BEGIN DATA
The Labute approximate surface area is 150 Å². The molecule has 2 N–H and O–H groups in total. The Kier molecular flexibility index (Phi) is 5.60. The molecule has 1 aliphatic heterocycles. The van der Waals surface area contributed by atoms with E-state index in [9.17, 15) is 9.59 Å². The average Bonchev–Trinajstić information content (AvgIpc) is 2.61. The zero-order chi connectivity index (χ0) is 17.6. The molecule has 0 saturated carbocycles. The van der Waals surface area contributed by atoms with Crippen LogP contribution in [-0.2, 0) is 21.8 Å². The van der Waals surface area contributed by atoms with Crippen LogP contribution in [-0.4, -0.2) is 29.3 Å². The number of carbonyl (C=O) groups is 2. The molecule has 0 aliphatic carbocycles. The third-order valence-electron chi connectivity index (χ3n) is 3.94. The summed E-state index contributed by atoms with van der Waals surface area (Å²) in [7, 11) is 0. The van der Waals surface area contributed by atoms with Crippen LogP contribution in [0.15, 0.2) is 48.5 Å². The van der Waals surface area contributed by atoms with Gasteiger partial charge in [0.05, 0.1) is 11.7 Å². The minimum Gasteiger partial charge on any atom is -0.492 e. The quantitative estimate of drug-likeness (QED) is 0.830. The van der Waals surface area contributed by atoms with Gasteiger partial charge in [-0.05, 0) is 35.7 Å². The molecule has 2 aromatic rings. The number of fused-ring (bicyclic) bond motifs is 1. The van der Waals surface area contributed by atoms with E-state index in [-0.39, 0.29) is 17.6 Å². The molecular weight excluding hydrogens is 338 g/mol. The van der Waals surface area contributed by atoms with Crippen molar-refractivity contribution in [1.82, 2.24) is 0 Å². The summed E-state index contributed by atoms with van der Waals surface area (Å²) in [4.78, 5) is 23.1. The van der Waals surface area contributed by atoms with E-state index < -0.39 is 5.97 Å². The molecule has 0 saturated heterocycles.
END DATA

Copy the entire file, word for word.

The Labute approximate surface area is 150 Å². The molecule has 2 N–H and O–H groups in total. The Kier molecular flexibility index (Phi) is 5.60. The molecule has 1 aliphatic heterocycles. The van der Waals surface area contributed by atoms with E-state index in [9.17, 15) is 9.59 Å². The average Bonchev–Trinajstić information content (AvgIpc) is 2.61. The zero-order chi connectivity index (χ0) is 17.6. The molecule has 0 saturated carbocycles. The van der Waals surface area contributed by atoms with Crippen LogP contribution in [-0.2, 0) is 21.8 Å². The van der Waals surface area contributed by atoms with Crippen LogP contribution in [-0.4, -0.2) is 29.3 Å². The number of carbonyl (C=O) groups is 2. The molecule has 0 aliphatic carbocycles. The third-order valence-electron chi connectivity index (χ3n) is 3.94. The summed E-state index contributed by atoms with van der Waals surface area (Å²) in [7, 11) is 0. The van der Waals surface area contributed by atoms with Crippen LogP contribution in [0.15, 0.2) is 48.5 Å². The van der Waals surface area contributed by atoms with Gasteiger partial charge in [0.05, 0.1) is 11.7 Å². The minimum Gasteiger partial charge on any atom is -0.492 e. The quantitative estimate of drug-likeness (QED) is 0.830. The van der Waals surface area contributed by atoms with Gasteiger partial charge in [-0.05, 0) is 35.7 Å². The molecule has 2 aromatic rings. The number of fused-ring (bicyclic) bond motifs is 1. The van der Waals surface area contributed by atoms with E-state index in [-0.39, 0.29) is 17.6 Å². The molecular weight excluding hydrogens is 338 g/mol. The van der Waals surface area contributed by atoms with Crippen molar-refractivity contribution in [1.82, 2.24) is 0 Å². The summed E-state index contributed by atoms with van der Waals surface area (Å²) in [4.78, 5) is 23.1. The van der Waals surface area contributed by atoms with E-state index < -0.39 is 5.97 Å². The molecule has 0 saturated heterocycles.